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World poutine-eating contest to be held in Toronto. Yes, that's right. T.O. By Andy Blatchford (CP) – 20 minutes ago MONTREAL — One of Quebec's cultural symbols has been called everything from disgusting, to heart-attack inducing, to delectable. But can the increasingly popular Quebecois dish known as poutine -that messy mix of french fries, sauce and cheese curds -now be considered a gooey source of Canada-wide pride? When a gang of professional "eaters" from the United States and a handful of Canadian amateurs battle for the world poutine-eating championship, it won't go down in Montreal, Quebec City, or anywhere else in la belle province. It will be held in, of all places, Toronto. And due to provincial contest rules, Quebecers hoping to eat their way to the title won't be allowed to even take part. No longer seen as just working-class grub from small-town Quebec, poutine now has fans across Canada and beyond. The concoction has been integrated into haute cuisine and has secured niches under the bright lights of the Big Apple and Los Angeles. "I think it shows that poutine has become a national meal," Charles-Alexandre Theoret, author of the 2007 book "Maudite poutine!" ("Damned poutine!") said of the upcoming all-you-can-eat showdown on May 22 at BMO Field in Toronto. "It was once a Quebec meal, but now it's everywhere." A dozen stars of Major League Eating, a circuit best known for its stomach-turning, rapid-fire hot dog eating contests, will have 10 minutes to wolf down as much poutine as they can. "You must use a fork, so there's going to be certainly some skill involved," said Mike Antolini, a spokesman for the International Federation of Competitive Eating. "It's going to test their capacity, but also their hand speed and technique." The champ wins a modest sum of $750 and bragging rights. Antolini said organizers considered poutine-serving joints in Montreal to serve the fare, but eventually chose Smoke's Poutinerie, a Toronto-based chain. "I know that Montreal maybe feels like poutine is theirs, but we are going to be crowning a champion in Canada, and I think that's the most important thing because poutine certainly is Canadian first and foremost," he said. Of course, that hasn't always been the case. For years, the towns of Warwick and Drummondville have duelled over the true birthplace of poutine, but one thing has never been questioned: it's from Quebec. Warwick claims the dish was invented by local restaurant owner Fernand LaChance in 1957, while Drummondville insists that restaurateur Jean-Paul Roy blended the first poutine in 1964. To help cement its claim, Drummondville started holding an annual poutine festival in 2008. Regardless of its exact origins, poutine has long had a complicated bond with Quebecers, many of whom have looked down their noses at what some have called a culinary abomination. "It's a love-hate relationship, there are younger generations who feel fine with it, and almost make it a cool icon," said Theoret, whose book takes a historical look at poutine. "But older generations didn't grow (up) with it and think that it's low class, low life. They're really ashamed about it." For the poutine-eating contest, three Canadians will be selected through a sweepstakes to join the race. In an ironic twist, Quebec laws don't allow its residents to apply. "I don't argue with lawyers," said Smoke's Poutinerie owner Ryan Smolkin, who has five restaurants and one mobile kitchen in his growing poutine empire. All of them are in Toronto, but he's expanding to other parts of Ontario and plans to eventually open up shops across the country and around the world. The Ottawa native imports cheese curds from Quebec's Eastern Townships and tops his poutines with authentic chicken-based sauce. But he said he's never tried to pretend he's a Quebecer. "I know where the roots are, I know what it's all about and I'm trying to maintain that heritage for sure, and the Quebec influence," said Smolkin, who opened his first restaurant 15 months ago. "I respect and want to take that heritage and culture into my brand and help spread that across the world." With poutine's popularity spreading in the United States, he wanted to make sure the dish was "Canadianized" before an American restaurant tried to claim it. "It's been too isolated to Quebec," he said. "Nobody's just tried to take it big outside Quebec, so I'm trying to do that."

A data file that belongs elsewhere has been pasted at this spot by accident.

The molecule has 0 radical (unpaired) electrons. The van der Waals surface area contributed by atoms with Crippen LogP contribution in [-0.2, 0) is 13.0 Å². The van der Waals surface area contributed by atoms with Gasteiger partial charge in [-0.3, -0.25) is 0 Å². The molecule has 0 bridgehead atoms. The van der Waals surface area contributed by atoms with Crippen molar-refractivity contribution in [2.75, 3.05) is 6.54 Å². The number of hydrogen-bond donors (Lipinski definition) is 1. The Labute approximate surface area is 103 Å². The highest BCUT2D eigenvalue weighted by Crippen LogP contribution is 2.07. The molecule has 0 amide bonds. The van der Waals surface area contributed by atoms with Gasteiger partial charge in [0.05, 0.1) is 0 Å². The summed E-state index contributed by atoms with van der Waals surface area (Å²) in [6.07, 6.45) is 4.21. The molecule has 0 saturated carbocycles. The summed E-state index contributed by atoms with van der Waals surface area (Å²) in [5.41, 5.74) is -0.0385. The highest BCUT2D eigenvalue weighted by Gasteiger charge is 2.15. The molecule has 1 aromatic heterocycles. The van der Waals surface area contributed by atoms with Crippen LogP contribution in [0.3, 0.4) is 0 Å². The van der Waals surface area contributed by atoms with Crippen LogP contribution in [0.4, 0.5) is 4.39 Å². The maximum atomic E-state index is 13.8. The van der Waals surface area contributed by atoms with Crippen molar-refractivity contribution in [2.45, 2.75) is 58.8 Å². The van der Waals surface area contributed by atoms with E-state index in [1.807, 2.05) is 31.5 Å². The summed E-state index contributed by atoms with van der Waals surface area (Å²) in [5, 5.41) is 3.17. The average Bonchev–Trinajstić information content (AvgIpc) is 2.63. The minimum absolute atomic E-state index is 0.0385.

Regarder vers devant nous fait du bien. En voici un premier exemple. Trouvé sur le blog de Marc Gauthier http://www.marcgauthier.com/blog_en/category/architecture/ In January of 2008, the History Channel proposed a contest to architects based in Washington, D.C., Atlanta and San Francisco. The purpose: to imagine what their metropolis might look like in 100 years. They had a week to come up with a concept and three hours to build a scale model. San Francisco firm IwamotoScott Architecture won the $10,000 grand prize for its entry. Their concept buried the network of infrastructures to create more surface for buildings. Furthermore, the city’s energy came from algae fields that generate hydrogen. The site of the tv channel has all the information on the contest. The winning firm posted their images on their Flickr account. http://www.history.com/minisites/cityofthefuture